I also recommend hosting a lunch-and-learn hour with a dozen coworkers or friends. Tell them about your cause, and pass around a piece of paper with the phone numbers for your members of Congress. If you can get just 10 phone calls happening at once, that sends a flag to the office that something is happening, and it will float your issue to the top.
In your book, you talk about how advocacy can equal self-care. I love this idea. Can you tell me more about what you mean?
Working moms sometimes we get to a point where we think, “If anyone just asks me to do one more thing, I’m going to explode.” That’s a real barrier to doing advocacy work. What I’ve learned, and what I’ve heard over and over again from other moms, is that what actually causes more anxiety is the feeling that we don’t have any control over the things that hurt our family so much. Taking action can bring you peace. When I hang up from calling Congress, I feel like I’ve accomplished something—and no one can take that away from me. I also feel solidarity when I’m working with a group, because I know that together our voices are making a difference, and that I’m not just shouting into the wind.
What do you want moms to know about getting more involved?
Moms often think, “I’m really busy, I can’t change the world, I’m just a mom,” and that mentality gets reinforced by society. But being a mom isn’t a liability; it’s a strength. Our kids have unintentionally trained us to be great advocates. Moms explain things very well. Moms are persistent. Moms are efficient. And moms are experts in the most important skills, like sharing, being respectful, and remembering to say please and thank you. You don’t need to emulate a high-powered corporate lobbyist to be an advocate—just tap into that feeling of caring for your kids, and go to the people in power and say, “I care.”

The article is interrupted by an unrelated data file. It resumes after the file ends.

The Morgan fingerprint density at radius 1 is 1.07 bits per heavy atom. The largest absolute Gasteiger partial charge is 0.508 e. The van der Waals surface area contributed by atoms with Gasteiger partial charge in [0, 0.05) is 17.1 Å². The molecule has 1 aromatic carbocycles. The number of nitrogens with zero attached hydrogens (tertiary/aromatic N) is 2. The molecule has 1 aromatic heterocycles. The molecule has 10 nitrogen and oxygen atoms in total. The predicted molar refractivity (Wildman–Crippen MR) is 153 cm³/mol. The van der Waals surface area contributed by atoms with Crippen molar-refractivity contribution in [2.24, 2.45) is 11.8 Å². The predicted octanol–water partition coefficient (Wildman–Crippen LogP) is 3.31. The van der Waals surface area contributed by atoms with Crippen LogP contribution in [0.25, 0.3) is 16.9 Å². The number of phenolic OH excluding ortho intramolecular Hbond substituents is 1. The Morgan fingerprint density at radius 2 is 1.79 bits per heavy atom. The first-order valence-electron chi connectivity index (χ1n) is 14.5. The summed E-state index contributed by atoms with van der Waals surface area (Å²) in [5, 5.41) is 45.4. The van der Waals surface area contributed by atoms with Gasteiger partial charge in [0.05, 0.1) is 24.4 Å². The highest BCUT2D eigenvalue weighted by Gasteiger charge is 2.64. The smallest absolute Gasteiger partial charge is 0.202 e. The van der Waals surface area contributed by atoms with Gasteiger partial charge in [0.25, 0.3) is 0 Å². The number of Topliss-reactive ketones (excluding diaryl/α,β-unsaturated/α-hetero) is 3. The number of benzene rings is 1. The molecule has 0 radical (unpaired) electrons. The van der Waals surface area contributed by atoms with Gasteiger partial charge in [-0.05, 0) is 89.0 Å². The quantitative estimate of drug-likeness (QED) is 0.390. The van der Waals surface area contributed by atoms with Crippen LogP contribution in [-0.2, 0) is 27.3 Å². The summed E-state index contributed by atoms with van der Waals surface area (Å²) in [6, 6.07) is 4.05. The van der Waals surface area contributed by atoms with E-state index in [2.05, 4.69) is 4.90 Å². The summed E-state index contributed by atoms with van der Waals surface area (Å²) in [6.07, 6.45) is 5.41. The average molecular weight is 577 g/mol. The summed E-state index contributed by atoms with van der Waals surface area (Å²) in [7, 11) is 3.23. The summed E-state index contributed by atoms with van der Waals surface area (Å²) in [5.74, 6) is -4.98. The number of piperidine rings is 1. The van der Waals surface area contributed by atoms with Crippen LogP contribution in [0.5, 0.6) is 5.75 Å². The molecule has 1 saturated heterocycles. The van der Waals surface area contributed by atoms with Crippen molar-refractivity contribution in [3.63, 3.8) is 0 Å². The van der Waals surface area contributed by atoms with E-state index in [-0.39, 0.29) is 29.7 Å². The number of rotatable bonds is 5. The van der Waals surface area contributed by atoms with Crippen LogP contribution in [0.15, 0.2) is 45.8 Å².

Join Blessing Adesiyan of Mother Honestly, Amy Nelson of The Riveter, Pooja Lakshmin of Gemma, Hitha Palepu of 5 Smart Reads, and Brigid Schulte of New America as we discuss the effects of the pandemic on women and families.
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LOVE TO SEE IT
Moms in Poland leave strollers for Ukrainian moms crossing the border. Photographer Francesco Malavolta snapped a shot that went viral this week: a line of strollers in an empty train station in Poland, awaiting Ukrainian families fleeing the war in their country.
HATE TO SEE IT
Maternity wards are shuttering. More and more hospitals across the U.S. are closing their maternity wards, particularly in rural areas and communities of Black and Hispanic Americans. This, during a time when maternal deaths are rising sharply.
Childcare workers in America are going hungry. The industry’s low pay is pushing childcare workers to the brink of poverty—and forcing them to leave the industry and leave millions of American families without child care.
This newsletter was written by Audrey Goodson Kingo, Editor in Chief at Mother Honestly. Please send feedback, ideas and suggestions (or just say hello!) to me at firstname.lastname@example.org. And if you found this newsletter helpful, please share with a friend!